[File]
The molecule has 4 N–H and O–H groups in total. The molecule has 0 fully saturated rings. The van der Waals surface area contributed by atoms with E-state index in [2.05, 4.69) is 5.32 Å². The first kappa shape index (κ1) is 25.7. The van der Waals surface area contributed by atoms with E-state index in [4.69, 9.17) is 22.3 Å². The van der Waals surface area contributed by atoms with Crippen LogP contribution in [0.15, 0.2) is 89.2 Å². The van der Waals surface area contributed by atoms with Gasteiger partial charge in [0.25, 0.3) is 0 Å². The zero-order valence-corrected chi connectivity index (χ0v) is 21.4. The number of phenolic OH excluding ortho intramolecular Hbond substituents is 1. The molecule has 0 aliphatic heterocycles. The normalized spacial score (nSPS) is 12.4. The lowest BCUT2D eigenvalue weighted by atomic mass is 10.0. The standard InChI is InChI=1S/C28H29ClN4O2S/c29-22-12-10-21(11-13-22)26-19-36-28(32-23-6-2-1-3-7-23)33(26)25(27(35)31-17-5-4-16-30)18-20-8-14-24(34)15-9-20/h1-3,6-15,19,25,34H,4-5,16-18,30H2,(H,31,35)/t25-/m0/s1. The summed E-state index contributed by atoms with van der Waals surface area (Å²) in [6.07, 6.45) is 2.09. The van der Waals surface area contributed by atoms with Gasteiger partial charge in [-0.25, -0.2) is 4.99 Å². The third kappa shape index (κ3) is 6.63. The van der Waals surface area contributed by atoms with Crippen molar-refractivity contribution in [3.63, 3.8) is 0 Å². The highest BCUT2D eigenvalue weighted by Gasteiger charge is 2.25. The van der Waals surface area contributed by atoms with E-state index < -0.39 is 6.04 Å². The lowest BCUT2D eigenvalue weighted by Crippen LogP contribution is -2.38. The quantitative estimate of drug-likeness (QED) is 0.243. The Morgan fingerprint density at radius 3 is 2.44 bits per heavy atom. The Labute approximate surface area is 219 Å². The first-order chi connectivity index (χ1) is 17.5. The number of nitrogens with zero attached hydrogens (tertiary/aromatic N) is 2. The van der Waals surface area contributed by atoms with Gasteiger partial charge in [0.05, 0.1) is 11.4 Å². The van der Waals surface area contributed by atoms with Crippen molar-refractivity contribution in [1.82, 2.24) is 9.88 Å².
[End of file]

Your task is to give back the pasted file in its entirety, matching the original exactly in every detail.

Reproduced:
The molecule has 4 N–H and O–H groups in total. The molecule has 0 fully saturated rings. The van der Waals surface area contributed by atoms with E-state index in [2.05, 4.69) is 5.32 Å². The first kappa shape index (κ1) is 25.7. The van der Waals surface area contributed by atoms with E-state index in [4.69, 9.17) is 22.3 Å². The van der Waals surface area contributed by atoms with Crippen LogP contribution in [0.15, 0.2) is 89.2 Å². The van der Waals surface area contributed by atoms with Gasteiger partial charge in [0.25, 0.3) is 0 Å². The zero-order valence-corrected chi connectivity index (χ0v) is 21.4. The number of phenolic OH excluding ortho intramolecular Hbond substituents is 1. The molecule has 0 aliphatic heterocycles. The normalized spacial score (nSPS) is 12.4. The lowest BCUT2D eigenvalue weighted by atomic mass is 10.0. The standard InChI is InChI=1S/C28H29ClN4O2S/c29-22-12-10-21(11-13-22)26-19-36-28(32-23-6-2-1-3-7-23)33(26)25(27(35)31-17-5-4-16-30)18-20-8-14-24(34)15-9-20/h1-3,6-15,19,25,34H,4-5,16-18,30H2,(H,31,35)/t25-/m0/s1. The summed E-state index contributed by atoms with van der Waals surface area (Å²) in [6.07, 6.45) is 2.09. The van der Waals surface area contributed by atoms with Gasteiger partial charge in [-0.25, -0.2) is 4.99 Å². The third kappa shape index (κ3) is 6.63. The van der Waals surface area contributed by atoms with Crippen molar-refractivity contribution in [3.63, 3.8) is 0 Å². The highest BCUT2D eigenvalue weighted by Gasteiger charge is 2.25. The van der Waals surface area contributed by atoms with E-state index < -0.39 is 6.04 Å². The lowest BCUT2D eigenvalue weighted by Crippen LogP contribution is -2.38. The quantitative estimate of drug-likeness (QED) is 0.243. The Morgan fingerprint density at radius 3 is 2.44 bits per heavy atom. The Labute approximate surface area is 219 Å². The first-order chi connectivity index (χ1) is 17.5. The number of nitrogens with zero attached hydrogens (tertiary/aromatic N) is 2. The van der Waals surface area contributed by atoms with Gasteiger partial charge in [0.05, 0.1) is 11.4 Å². The van der Waals surface area contributed by atoms with Crippen molar-refractivity contribution in [1.82, 2.24) is 9.88 Å².